About our world has a scientific focus, relating to weather and probability, and sustainability of food resources. The time frames start with a single day for the early years, progressing to weeks, months and years for primary students and then to hundreds of years for secondary classes.

Information and downloadable worksheets are broadly based. You are welcome to take and use ideas and activities that suit you and your students.


Early years activities

Your place in the world relates to families and food. The activities are developed from a personal perspective.

About our world relates to weather and probability. The time frames start with a single day.

Lower primary activities

Your place in the world relates to languages spoken in the home, and food sources. The activities are developed from a class and school perspective, moving into the local neighbourhood.

About our world relates to weather prediction around Australia, and the differences in weather, food and culture in the African country of Malawi.

Upper primary activities

Your place in the world relates to languages spoken in the home and family origins, and food choices. The activities are developed from a world perspective.

About our world relates to weather extremes around Australia, and the effect of climate change on the maize production in the African country of Malawi.

Junior secondary activities

Your place in the world relates to refugees and to agriculture. The activities are developed through an Australian then world perspective.

About our world looks at climate change. The time frames vary from years to decades.


Each cipher and code activity has a suggested level. However, many of the activities can be enjoyed by students (and teachers!) of all ages. Click on the links to download the activity sheets.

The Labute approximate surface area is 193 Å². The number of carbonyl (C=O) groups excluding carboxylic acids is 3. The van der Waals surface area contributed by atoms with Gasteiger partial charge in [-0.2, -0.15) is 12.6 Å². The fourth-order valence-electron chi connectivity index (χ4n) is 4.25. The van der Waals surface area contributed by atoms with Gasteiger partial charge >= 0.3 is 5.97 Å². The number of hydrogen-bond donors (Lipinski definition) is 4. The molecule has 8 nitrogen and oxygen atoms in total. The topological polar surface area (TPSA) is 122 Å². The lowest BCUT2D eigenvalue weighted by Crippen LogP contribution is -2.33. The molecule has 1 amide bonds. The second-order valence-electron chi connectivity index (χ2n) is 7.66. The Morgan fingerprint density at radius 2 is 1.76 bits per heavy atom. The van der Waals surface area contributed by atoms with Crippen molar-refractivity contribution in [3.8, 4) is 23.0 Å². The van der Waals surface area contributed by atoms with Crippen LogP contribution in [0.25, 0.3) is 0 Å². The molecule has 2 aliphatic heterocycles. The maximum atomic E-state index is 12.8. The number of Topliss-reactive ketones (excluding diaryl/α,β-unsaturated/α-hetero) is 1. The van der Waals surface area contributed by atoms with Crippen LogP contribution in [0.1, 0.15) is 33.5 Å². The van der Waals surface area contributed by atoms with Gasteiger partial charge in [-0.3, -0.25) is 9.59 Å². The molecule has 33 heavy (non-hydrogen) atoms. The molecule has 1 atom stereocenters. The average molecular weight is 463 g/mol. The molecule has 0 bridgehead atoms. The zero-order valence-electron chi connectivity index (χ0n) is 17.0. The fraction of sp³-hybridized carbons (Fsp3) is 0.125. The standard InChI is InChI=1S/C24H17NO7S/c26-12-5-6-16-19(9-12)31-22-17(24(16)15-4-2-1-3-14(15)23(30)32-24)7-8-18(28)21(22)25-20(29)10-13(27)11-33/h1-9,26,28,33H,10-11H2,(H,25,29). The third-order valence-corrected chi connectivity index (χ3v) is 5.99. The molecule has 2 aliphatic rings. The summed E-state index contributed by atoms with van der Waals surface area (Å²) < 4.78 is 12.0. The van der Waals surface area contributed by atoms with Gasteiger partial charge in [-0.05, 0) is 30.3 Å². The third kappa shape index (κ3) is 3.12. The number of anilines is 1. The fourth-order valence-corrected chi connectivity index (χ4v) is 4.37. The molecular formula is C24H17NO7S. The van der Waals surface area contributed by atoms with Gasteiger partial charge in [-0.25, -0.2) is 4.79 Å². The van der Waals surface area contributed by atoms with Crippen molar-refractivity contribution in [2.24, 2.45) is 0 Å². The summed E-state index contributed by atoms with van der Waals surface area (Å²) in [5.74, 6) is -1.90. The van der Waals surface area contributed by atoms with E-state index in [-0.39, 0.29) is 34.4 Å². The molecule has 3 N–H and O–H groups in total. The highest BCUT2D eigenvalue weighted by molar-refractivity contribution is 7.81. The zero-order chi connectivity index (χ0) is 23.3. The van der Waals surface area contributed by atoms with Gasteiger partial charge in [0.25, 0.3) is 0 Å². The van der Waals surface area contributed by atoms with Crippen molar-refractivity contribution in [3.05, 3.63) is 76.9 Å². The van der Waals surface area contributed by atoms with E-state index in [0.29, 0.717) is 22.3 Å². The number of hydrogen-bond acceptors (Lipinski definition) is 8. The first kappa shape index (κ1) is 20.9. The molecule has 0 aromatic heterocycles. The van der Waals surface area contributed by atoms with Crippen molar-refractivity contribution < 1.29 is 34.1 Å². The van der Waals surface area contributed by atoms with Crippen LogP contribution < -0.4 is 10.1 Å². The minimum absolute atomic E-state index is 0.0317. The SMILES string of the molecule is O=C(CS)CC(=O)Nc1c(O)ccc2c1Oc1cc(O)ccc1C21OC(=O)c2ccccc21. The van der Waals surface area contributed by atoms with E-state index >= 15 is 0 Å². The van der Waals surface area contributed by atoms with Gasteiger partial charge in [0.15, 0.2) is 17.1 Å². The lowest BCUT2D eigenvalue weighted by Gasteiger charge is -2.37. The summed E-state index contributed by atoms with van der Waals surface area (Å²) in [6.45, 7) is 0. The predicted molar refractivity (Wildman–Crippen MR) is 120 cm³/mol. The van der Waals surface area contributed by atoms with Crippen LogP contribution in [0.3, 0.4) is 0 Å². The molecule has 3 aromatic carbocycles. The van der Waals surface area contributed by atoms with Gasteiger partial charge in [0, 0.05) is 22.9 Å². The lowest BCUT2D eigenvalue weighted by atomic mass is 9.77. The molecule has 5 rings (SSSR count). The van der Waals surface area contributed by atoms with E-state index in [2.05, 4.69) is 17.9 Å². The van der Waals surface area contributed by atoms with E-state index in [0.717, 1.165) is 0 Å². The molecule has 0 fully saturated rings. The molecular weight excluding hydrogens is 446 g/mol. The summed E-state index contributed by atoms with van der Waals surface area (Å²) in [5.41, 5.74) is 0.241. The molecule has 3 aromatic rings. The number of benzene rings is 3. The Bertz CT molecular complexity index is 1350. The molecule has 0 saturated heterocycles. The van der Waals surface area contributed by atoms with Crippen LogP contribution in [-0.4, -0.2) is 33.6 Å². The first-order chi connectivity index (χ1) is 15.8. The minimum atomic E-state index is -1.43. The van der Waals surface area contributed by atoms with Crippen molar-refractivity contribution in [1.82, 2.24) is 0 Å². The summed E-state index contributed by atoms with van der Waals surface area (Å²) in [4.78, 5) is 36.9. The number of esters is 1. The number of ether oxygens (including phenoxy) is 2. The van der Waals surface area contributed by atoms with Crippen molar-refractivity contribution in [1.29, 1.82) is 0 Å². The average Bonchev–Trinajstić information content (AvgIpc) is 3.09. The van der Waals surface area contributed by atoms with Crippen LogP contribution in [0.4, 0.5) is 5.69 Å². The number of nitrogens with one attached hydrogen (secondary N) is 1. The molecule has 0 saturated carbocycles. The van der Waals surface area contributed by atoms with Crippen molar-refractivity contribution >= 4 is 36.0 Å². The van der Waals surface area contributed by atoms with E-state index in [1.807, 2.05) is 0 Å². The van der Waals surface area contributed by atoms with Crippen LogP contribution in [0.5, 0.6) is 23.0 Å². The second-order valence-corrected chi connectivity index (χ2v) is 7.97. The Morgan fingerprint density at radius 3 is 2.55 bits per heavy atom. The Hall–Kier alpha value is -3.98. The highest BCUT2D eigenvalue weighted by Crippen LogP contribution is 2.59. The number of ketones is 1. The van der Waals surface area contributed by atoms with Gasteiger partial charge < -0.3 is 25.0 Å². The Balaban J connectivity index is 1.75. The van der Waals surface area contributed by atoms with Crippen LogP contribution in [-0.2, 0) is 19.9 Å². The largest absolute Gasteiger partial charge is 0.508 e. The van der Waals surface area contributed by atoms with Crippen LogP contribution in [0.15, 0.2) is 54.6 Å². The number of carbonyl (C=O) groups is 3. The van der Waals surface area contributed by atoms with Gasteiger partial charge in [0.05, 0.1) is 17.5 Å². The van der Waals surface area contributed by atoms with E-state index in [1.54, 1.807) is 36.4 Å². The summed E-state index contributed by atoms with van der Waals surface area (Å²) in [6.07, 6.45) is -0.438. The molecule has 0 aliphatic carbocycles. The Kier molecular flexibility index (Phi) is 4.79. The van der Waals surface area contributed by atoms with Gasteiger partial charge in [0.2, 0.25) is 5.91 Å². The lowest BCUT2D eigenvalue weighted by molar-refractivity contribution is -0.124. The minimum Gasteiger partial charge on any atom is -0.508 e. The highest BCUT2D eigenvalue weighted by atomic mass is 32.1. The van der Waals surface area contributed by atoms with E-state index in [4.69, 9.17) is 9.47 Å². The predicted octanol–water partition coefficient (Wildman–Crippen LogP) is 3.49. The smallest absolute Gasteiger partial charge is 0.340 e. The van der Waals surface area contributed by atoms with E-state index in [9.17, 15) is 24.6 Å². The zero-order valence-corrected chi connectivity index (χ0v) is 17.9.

National Mathematics Day poster

Want to promote National Mathematics Day in your school? Print out this (PDF) poster and stick it up. (Formatted for A4 but can printed at any size.)


More teaching ideas

More teaching ideas for the various activities

More to look at

Links and suggestions

About the SKA
SKA telescope NMD

Vastly more sensitive than the world’s best existing radio-telescopes, the Square Kilometre Array (SKA) will be one of the largest and most ambitious international science projects ever devised. It will help us answer fundamental questions about the evolution of the Universe.

Why the SKA on National Mathematics Day 2011?

National Mathematics Day is about celebrating mathematics, so in 2011, our theme is some of the mathematics in one of the great scientific adventures of our times.

Classroom activities

AAMT has collaborated with the staff at Questacon to bring you some classroom activities that will give your students some insights into the mathematics of the SKA and in astronomy more generally.

More on the SKA

More information about the SKA is available for teachers and students.